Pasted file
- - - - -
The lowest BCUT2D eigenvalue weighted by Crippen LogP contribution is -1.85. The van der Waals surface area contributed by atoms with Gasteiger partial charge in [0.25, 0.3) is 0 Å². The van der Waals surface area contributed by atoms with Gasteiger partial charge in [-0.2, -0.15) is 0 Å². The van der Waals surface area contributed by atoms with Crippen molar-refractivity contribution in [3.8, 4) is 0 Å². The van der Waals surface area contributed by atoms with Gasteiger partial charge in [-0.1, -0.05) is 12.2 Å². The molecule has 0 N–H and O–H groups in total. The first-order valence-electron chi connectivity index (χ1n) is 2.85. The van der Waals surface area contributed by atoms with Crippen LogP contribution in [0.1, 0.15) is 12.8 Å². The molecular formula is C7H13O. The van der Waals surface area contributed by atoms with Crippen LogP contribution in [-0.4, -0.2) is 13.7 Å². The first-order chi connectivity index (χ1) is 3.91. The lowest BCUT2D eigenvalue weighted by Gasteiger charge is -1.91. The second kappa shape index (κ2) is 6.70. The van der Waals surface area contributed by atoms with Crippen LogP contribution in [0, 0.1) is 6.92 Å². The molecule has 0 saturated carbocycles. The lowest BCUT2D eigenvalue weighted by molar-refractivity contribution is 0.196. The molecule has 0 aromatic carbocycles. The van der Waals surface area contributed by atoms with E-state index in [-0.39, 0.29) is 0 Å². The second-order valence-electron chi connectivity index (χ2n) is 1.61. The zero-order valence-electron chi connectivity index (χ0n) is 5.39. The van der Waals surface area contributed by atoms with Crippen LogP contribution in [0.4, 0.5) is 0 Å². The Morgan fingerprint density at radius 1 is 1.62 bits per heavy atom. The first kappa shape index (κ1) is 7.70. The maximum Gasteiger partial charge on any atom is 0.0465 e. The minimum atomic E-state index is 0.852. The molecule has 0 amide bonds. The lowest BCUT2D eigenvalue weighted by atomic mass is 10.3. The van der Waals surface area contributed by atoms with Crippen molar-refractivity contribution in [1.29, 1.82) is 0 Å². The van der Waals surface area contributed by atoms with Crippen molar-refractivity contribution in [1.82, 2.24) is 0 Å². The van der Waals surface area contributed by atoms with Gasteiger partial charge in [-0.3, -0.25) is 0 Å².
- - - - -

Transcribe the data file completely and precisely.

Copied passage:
The lowest BCUT2D eigenvalue weighted by Crippen LogP contribution is -1.85. The van der Waals surface area contributed by atoms with Gasteiger partial charge in [0.25, 0.3) is 0 Å². The van der Waals surface area contributed by atoms with Gasteiger partial charge in [-0.2, -0.15) is 0 Å². The van der Waals surface area contributed by atoms with Crippen molar-refractivity contribution in [3.8, 4) is 0 Å². The van der Waals surface area contributed by atoms with Gasteiger partial charge in [-0.1, -0.05) is 12.2 Å². The molecule has 0 N–H and O–H groups in total. The first-order valence-electron chi connectivity index (χ1n) is 2.85. The van der Waals surface area contributed by atoms with Crippen LogP contribution in [0.1, 0.15) is 12.8 Å². The molecular formula is C7H13O. The van der Waals surface area contributed by atoms with Crippen LogP contribution in [-0.4, -0.2) is 13.7 Å². The first-order chi connectivity index (χ1) is 3.91. The lowest BCUT2D eigenvalue weighted by Gasteiger charge is -1.91. The second kappa shape index (κ2) is 6.70. The van der Waals surface area contributed by atoms with Crippen LogP contribution in [0, 0.1) is 6.92 Å². The molecule has 0 saturated carbocycles. The lowest BCUT2D eigenvalue weighted by molar-refractivity contribution is 0.196. The molecule has 0 aromatic carbocycles. The van der Waals surface area contributed by atoms with E-state index in [-0.39, 0.29) is 0 Å². The second-order valence-electron chi connectivity index (χ2n) is 1.61. The zero-order valence-electron chi connectivity index (χ0n) is 5.39. The van der Waals surface area contributed by atoms with Crippen LogP contribution in [0.4, 0.5) is 0 Å². The Morgan fingerprint density at radius 1 is 1.62 bits per heavy atom. The first kappa shape index (κ1) is 7.70. The maximum Gasteiger partial charge on any atom is 0.0465 e. The minimum atomic E-state index is 0.852. The molecule has 0 amide bonds. The lowest BCUT2D eigenvalue weighted by atomic mass is 10.3. The van der Waals surface area contributed by atoms with Crippen molar-refractivity contribution in [1.29, 1.82) is 0 Å². The van der Waals surface area contributed by atoms with Crippen molar-refractivity contribution in [1.82, 2.24) is 0 Å². The van der Waals surface area contributed by atoms with Gasteiger partial charge in [-0.3, -0.25) is 0 Å².